If you live in the USA, what region are you located? Poll

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What region do you live? Poll question
Poll ended at 13 Apr 2022, 6:47 pm
West Coast (California, Oregon, Washington) 22%  22%  [ 6 ]
Southwest (Nevada, Arizona, New Mexico) 0%  0%  [ 0 ]
Mountain West (Utah, Idaho, Colorado, Wyoming, Montana) 0%  0%  [ 0 ]
Midwest 26%  26%  [ 7 ]
Deep South (Texas through Florida) 15%  15%  [ 4 ]
New England (Maine, Vermont, New Hampshire, Massachusetts, Connecticut and Rhode Island) 4%  4%  [ 1 ]
East Coast (New York down through North/South Carolina) 33%  33%  [ 9 ]
Total votes : 27

Tim_Tex
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08 Apr 2022, 8:00 pm

I live in a suburb of Houston. I do not recommend it. Services for people with disabilities in Texas are either barely existent or are just basic, bare-bones stuff.

Austin, DFW, and to a lesser extent Houston have skyrocketed in price. San Antonio is a bit more affordable. El Paso and the Rio Grande Valley are very affordable.



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08 Apr 2022, 8:15 pm

H_Taterz wrote:
We're actually from WA. :heart: 8) We moved here (MN) two years ago because the Washington schools were bad for kids with autism (outside of Seattle) and the cost of housing was spiraling out of control. I think we got out at a good time.
The skyrocketing cost of living is now everywhere, even here. It's, in part, due to realty investment firms buying up investment properties (30%), and in WA, the tech industry is attracting people from all over. I've talked to several people that moved from MN to WA. I think most Californians are actually migrating to TX, where it's cheaper and regulations are loose.

My son also has ASD, but his diagnosis comes with cognitive delays. His elementary school in Olympia was fantastic, but as he got older, the schools got so much worse. His high school in MN has been amazing, but we definitely stick out in the community. We're not mid-westerners and it shows.

Long story made short, we actually loved living in some parts of WA (mostly Clallam County), but WA isn't the place you want to be if you have a verbal disability and/or can't afford $3K rent or a $700K home in the Seattle area.

I definitely miss the nerdiness and cosplayers of the PNW. Now that my son's graduating high school, we keep circling back to WA, but we're also looking closely at CA. It's expensive, but I feel like CA has better supports for adults. I don't mind paying higher taxes if it means better social supports. I just worry about what will happen to my son if anything happens to me. We don't have family so we need community.

Thanks for the input! Too bad we didn't get to talk when we still lived there.


auntblabby wrote:
OP wondered about "the good things about" various areas, i can tell you that in south puget sound, southwestern washington and northwestern washington on the west side of the sound, the cost of living is tolerable at least, the weather is generally temperate [a good snow on average once every blue moon or so], no state income tax [but watch out for those property taxes if you have a view property]. best come here soon as the californians are bidding everything up/snapping everything up they can and property values are skyrocketing as a result.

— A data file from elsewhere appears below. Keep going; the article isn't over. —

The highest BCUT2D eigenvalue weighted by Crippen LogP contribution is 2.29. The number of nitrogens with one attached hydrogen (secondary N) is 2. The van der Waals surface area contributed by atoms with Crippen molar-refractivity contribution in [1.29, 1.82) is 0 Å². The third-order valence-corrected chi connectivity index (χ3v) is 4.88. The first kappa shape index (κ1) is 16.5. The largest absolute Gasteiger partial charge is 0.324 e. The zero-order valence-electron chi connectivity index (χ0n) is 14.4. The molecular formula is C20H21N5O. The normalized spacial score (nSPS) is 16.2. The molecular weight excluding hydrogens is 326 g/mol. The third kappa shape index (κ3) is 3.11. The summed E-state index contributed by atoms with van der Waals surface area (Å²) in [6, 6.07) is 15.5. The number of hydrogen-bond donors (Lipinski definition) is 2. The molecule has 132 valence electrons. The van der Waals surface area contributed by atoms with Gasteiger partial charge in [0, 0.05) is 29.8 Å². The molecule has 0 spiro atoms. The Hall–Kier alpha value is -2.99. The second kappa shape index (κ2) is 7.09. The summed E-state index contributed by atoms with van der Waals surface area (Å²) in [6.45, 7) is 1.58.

I've been trying to relocate to Seattle, but unless you have a 6-figure salary, forget it.

I think as far as the West Coast goes, Hawaii is probably more affordable than the mainland. Not sure about Alaska.

I've heard Minnesota's disability services are some of the best.



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08 Apr 2022, 11:26 pm

Tim_Tex wrote:
I've been trying to relocate to Seattle, but unless you have a 6-figure salary, forget it. I think as far as the West Coast goes, Hawaii is probably more affordable than the mainland. Not sure about Alaska. I've heard Minnesota's disability services are some of the best.

there is more than just seattle. there is also federal way, tacoma, lakewood, olympia, dupont in terms of finding work in your field. and hawaii/alaska are more or less equally expensive, more so than the mainland due to cost of shipping everything in.



H_Taterz
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16 Apr 2022, 3:19 pm

I worked in Ventura and lived there part-time for about six years (military). I gotta say I miss it. California is a pay-to-play state. High cost of living, but excellent food, entertainment, sunshine, and nature.

If you see this, DM me. I'd like to know more about why you say you don't know how good it is for people with autism. Sounds like you question it a bit.

warrier120 wrote:
I’m from Orange County, California. There are a decent number of autistic people here, though I don’t really know how good it is for us here.

Orange County is located in the southern part of my state. It’s expensive to live here, particularly in my area, where houses never cost under $1 million. Other than that, I generally like being here. The weather is temperate but usually on the warmer side and there’s lots of places to eat and things to do.



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16 Apr 2022, 3:39 pm

Why do mid-westerners make us feel different? Well, I don't enjoy small talk or gossip, so co-workers get upset and think I'm being rude when I don't join in.
Honestly, if I were a man, my personality would be tolerated, but they expect women to be very traditional and have typical gender roles here. Provincial attitudes.

I'm also a gamer and classic geek. Walking down the streets of Seattle, it's pretty common to see people in cosplay or doing something bizarre. Here, it rattles people. I don't think they even host gaming or fan-based conventions in Minnesota - at least nothing big. You can't be weird here and be accepted. People will make a scene and shout rude comments.
I called myself a nerd at work (which I proudly am!) and my co-worker freaked out and said not to be mean and call myself that.
:roll: This isn't the 1980s. Nerd isn't a derogatory term anymore.

Anyway, we moved here because we heard the term "Minnesota nice" and I thought Minnesota nice meant nice people. Apparently, it's an ironic term for passive aggressiveness. :lol:

auntblabby wrote:
yeh it's downright diabolical how the fates keep us aspies far apart. :o can you tell me how the mid-westerners make you feel different?



naturalplastic
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16 Apr 2022, 7:39 pm

HEY!! !!

Gadget Guru (I think that youre in Nevada? Or is it Utah?)...

and Sweetleaf (Colorado)...

and other Rocky Mountainites....

We know youre out there.

Check "the Mountain West" box to represent yourselves!



auntblabby
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16 Apr 2022, 10:08 pm

H_Taterz wrote:
Why do mid-westerners make us feel different? Well, I don't enjoy small talk or gossip, so co-workers get upset and think I'm being rude when I don't join in.